We recently posted a generic comment on Facebook about addicts, reminding us, basically, that “addicts are us” – and asked the following question: What Does An Addict Look Like?
The answer is, of course, you and me. Addicts look like you and me.
Look across the room. Turn to the right, to the left. Look behind you, at your neighbor, your teacher, your friend, your employer, your staff, your family, your pastor….look all around you. Everyone looks like an addict, because addiction is no respecter of persons.
A Facebook friend commented on our post: “My son needs help.”
And another Facebook friend offered this in response: “…I hope your son gets the treatment he needs…… Life as a recovering addict can be so rewarding and every day is like a little accomplishment!! If he ever wants to talk about it, Id be happy to share with him how I got clean and sober. I celebrated 5 years sober this year, through the help of treatment and I understand all his fears and his addiction does control a lot of what he says and does, But you can get your boy back….My family say such an improvement in the person I was again once I chose treatment…Good Luck and as a Mother, you know he needs help so if you are close and comfortable suggesting he go into treatment…do it…you could save his life. If he doesn’t want the help right now…tell him he can message me and Ill chat with him I know what he is going through and if nothing else maybe just talking will open his eyes to see more value in himself and in his family. A value worth more then the addiction…Good Luck and Best Wishes to you and Your family…. He has to want to get the help for himself and Trust me He will do it!! I Know its hard for you, But Just show him Love and support (not financial support though) and he will trust you and he will come back to you when he feels he is ready for the help you know he so badly needs!! My thoughts are with you all!!”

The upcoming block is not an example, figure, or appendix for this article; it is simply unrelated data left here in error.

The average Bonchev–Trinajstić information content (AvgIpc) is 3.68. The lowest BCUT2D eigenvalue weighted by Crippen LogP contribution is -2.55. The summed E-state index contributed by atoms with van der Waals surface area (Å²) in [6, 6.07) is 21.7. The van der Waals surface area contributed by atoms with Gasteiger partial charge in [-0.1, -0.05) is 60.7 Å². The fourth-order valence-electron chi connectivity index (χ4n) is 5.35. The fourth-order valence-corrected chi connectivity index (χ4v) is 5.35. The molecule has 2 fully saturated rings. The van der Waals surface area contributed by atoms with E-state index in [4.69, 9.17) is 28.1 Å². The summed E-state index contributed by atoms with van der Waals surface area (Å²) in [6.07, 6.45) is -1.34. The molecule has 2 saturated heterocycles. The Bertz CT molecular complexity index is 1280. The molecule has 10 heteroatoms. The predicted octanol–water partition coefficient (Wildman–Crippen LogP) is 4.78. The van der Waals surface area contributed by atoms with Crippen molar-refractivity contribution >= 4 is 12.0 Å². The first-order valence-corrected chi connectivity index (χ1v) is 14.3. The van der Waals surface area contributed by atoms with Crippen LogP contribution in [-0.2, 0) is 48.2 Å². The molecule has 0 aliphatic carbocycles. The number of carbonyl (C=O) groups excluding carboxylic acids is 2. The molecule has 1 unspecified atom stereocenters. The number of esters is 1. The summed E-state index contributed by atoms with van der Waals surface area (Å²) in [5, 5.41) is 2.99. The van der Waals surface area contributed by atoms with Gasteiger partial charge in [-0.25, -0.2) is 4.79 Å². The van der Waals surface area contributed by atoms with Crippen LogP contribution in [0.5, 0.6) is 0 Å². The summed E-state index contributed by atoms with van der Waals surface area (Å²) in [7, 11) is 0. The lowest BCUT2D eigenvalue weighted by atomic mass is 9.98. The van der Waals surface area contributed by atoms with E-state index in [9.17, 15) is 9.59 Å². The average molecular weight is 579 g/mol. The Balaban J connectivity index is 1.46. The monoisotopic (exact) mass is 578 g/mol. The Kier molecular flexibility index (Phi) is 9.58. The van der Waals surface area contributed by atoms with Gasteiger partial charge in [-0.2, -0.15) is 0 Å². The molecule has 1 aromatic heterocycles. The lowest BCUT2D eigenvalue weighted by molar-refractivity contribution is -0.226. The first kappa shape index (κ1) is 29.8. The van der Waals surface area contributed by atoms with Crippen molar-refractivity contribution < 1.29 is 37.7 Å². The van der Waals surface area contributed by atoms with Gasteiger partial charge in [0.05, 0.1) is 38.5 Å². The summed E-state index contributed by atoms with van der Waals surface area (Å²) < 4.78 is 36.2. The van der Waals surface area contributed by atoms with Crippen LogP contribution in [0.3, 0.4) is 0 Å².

Addiction is a lonely place. Recovery is not.
As the heart-felt compassion in the response above illustrates, recovery is not something you do alone. Empathy, compassion and support – that’s what a recovering addict can expect, from people they don’t even know….so different than the lonely, desperate life of an addict.
If you’re recovering, reach out and share your story. If you’re in need of treatment, don’t be afraid to make the call!